Assassin’s Creed is a standalone movie that is a watered-down version of the video game’s lore and fits loosely into the franchise. Like the games, the movie sets the historical Knights Templar as a powerful, corrupt group that seeks world domination through an artifact called the Apple of Eden.
Only one group dares defy them: the Brotherhood of Assassins, a shadowy operation who “works for the light in the darkness”.
The Templars and Assassins have been at war for generations. The search and battle for the Apple of Eden have culminated into the modern-day Templars kidnapping Assassins and forcibly digging through their genetic memory for clues to its location.
For this purpose, Sophia Rikkin (Marion Cotillard) and her father, Alan Rikkin (Jeremy Irons) have kidnapped Cal Lynch (Micheal Fassbender) and stolen him away to their secret lab at Abstergo Industries. The Rikkins’ believe that Cal’s lineage, which traces back to the “legendary” Aguilar de Nerha (also played by Fassbender), will reveal the Apple’s final location as he was the last Assassin to possess it.
To unlock this, they have their fancy-schmancy DNA time-traveling machine, the Animus. The Animus is the movie’s attempt to explain gamey things such as game levels, level reboots, etc.; hence the multiple regression sessions instead of one long sequence. It’s a nice attempt, but not a very good one, especially because there’s a huge lack of clear explanation as to how the Animus actually works – the audience just has to accept that it does and it will somehow unlock clues from the past.
One big change from the game is that the movie’s Animus gives Cal an almost fully physically immersive experience, whereas in the game, Desmond was pretty much just lying in a chair throughout the experience. Perhaps it was an excuse to see more of Fassbender’s muscular physique?
The rest of the movie runs pretty predictably. The Templars find the Apple, the Assassins regroup to take it back and the movie has an open ending which allows for a sequel.
Cotillard performs weakly in her role as a passionate scientist, not-so-passionate next generation Templar. She spouts words and lines that should mean something but doesn’t follow through so none of it make sense.
Jeremy Irons is far more believable in his role as an ambitious Templar who is determined to find the Apple and win the glory. It’s unfortunate that Irons doesn’t put a little more Scar into his role. There’s a distinct lack of evil in his character which makes it hard for you to root for the hero to win.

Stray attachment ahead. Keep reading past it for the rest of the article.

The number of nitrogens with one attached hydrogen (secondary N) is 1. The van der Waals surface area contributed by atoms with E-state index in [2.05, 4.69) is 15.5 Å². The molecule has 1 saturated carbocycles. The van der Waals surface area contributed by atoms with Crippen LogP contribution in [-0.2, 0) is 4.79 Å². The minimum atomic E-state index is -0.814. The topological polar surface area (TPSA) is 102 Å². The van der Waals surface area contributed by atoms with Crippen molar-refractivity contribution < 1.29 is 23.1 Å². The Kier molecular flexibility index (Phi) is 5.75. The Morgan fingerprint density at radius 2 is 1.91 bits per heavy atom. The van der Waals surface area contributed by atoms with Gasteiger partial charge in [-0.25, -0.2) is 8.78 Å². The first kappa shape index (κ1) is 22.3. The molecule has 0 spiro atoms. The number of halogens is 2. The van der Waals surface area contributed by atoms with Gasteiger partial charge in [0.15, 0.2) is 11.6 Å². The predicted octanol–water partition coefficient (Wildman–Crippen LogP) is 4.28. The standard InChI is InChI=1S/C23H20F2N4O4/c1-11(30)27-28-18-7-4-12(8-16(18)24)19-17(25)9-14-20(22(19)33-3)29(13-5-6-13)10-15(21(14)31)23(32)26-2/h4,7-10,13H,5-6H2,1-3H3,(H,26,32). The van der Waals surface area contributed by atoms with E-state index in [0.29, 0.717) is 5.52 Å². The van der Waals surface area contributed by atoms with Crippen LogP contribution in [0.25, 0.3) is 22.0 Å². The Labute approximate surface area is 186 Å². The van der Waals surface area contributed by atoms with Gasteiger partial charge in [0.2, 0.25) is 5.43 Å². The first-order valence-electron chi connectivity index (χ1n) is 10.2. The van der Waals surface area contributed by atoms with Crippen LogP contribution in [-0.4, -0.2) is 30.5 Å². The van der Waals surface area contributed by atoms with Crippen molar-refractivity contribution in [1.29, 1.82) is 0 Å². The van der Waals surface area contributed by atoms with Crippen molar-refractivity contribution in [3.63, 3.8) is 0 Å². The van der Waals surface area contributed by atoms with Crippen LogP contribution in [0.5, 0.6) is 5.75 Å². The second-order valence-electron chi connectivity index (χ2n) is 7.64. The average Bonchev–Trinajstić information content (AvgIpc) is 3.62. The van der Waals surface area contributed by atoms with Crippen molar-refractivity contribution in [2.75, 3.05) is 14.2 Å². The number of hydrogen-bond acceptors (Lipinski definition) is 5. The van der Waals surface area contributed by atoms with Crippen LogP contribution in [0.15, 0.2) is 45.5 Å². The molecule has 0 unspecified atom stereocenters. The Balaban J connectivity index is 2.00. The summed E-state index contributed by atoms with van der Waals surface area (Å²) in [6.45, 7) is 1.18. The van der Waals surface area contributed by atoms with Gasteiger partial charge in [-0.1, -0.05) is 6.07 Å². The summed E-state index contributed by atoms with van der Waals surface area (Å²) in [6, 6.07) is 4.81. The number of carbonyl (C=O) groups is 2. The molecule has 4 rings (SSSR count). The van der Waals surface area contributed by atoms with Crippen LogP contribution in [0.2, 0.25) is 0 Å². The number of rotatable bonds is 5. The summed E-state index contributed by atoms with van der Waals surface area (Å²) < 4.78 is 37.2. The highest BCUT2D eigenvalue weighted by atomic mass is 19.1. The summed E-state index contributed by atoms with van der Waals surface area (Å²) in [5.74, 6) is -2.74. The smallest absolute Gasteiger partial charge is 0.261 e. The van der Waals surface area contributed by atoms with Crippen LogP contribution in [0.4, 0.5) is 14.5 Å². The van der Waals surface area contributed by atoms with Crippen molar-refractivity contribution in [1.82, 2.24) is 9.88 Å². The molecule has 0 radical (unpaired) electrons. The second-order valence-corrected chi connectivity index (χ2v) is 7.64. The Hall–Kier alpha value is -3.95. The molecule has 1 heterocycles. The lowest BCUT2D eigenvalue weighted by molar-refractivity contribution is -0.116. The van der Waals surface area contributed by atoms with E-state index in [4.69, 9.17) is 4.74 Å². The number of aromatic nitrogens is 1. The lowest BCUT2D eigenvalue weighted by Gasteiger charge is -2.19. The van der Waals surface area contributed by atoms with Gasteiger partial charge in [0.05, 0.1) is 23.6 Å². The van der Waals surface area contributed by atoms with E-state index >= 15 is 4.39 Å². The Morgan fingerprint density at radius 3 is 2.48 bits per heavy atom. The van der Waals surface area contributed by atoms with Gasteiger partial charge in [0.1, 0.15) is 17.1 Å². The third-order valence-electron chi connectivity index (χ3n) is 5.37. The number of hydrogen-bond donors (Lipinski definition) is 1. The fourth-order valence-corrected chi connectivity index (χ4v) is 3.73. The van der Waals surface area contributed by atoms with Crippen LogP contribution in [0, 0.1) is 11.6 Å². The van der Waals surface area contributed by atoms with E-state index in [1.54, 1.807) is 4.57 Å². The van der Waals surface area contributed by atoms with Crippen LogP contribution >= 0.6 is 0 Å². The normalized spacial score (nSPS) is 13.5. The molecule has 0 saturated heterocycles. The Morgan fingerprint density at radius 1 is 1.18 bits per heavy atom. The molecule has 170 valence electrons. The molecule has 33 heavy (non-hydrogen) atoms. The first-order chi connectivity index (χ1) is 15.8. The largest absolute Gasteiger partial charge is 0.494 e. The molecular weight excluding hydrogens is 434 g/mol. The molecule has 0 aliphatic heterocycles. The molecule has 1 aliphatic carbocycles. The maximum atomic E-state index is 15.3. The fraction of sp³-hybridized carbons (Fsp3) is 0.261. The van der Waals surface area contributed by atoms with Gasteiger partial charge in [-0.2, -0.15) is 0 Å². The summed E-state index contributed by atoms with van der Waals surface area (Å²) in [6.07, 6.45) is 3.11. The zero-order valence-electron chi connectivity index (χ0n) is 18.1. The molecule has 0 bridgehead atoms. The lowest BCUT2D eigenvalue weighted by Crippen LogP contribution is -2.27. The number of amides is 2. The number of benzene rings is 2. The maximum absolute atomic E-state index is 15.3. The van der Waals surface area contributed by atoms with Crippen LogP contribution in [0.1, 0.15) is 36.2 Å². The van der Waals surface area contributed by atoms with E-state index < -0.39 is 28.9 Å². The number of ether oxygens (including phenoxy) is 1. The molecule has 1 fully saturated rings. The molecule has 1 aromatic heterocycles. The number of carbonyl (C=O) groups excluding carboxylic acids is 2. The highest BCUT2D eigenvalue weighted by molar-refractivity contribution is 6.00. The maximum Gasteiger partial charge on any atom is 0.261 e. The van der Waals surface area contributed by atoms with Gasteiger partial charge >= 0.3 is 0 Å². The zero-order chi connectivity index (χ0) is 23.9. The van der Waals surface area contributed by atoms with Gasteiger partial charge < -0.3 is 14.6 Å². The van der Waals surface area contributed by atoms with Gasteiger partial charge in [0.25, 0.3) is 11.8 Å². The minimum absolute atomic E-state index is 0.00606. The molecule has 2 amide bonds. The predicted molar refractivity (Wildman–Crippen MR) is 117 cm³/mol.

Fassbender’s Cal has a spotty, rather blank backstory which only tells you that he has a predisposition to murder. Rikkin explains that it is part of his genetic heritage. There’s a lot to be explored here, but the movie backs away from making any real commitments (and explanations) perhaps in fear of justifying real-life violent criminals.
He doesn’t have all that many lines but he doesn’t need them. If anything, the lack of lines lends more to the implied violent and unpredictable nature of Cal. Unfortunately, Fassbender loses it (both in character and as an actor) when he starts an over the top performance to show his break down into crazy land due to exposure to the Animus.
The Spanish Inquisition sequences are the movie’s sole strength. The fast-paced, almost dizzying shots of the assassins leaping off dusty Spanish rooftops, jump-stepping across laundry lines and diving off Church spires almost makes sitting through the movie worthwhile. Almost.
The seemingly-effortless combination of martial arts and free-running is slick and stunning and shot just realistically enough to avoid looking like outrageous wire-fu. There are plenty of high vantage shots that simulate the game which work thanks to the gorgeously reconstructed ancient city.
Characters in the past timeline, though not well-developed, are a lot more fun to watch than their modern day counterparts. The fierce, cat-like Maria (Ariane Labed) – the possible love interest of Aguilar – is devout to her duty, quick on her feet and charming in her deadliness. Compared to Cotillard’s mild, almost spoilt Sophia, Maria is far more engaging and a character that audiences can get behind.
The movie’s other minor saving grace is the unabashed use and display of female stunt actors. Apart from Labed, there is another female Assassin in the mix, Michelle Lin, who plays, well, Lin. It is a possible easter egg that hints at the franchise’s famous female assassin, Shao Jun. Lin is as agile, ferocious, skilled and lethal as her male counterparts if not more so. She’s fast and furious, a joy to watch on screen as she beats her opponents into bloody messes without needing any help from her fellow Assassins.
The costumes of 15th century Spain are quite impressive too. The Assassins’ outfits are intricately detailed with tons of textures, fabrics, weaves and dark, contrasting colours that pop out against the orange-beigey backdrop of old Spain. The Templars’ stark, black knight uniforms are threatening and suit their grim characterization.
Cosplayers will have a field day attempting to recreate Aguilar and Maria’s outfits.
Compare this to the boring (in world) fashion of 2016 which appears to be ruled by sterile steel grey and cold white, stiff, squarishly cut uniforms. There’s a clear attempt to show a contrast between then and now but they could have been a lot more imaginative.
Sadly, the impact of the Spanish scenes is lessened because you are constantly jerked back to the movie’s “reality”. It’s as if the movie is afraid that you’ll forget which timeline is the real story; a negative trait inherited from the games.
Between classics such as Street Fighter and newer attempts such as Warcraft, the bar for video game movies has been set so very low which, fortunately, works in favour for this adaptation of Ubisoft’s hit action-adventure game.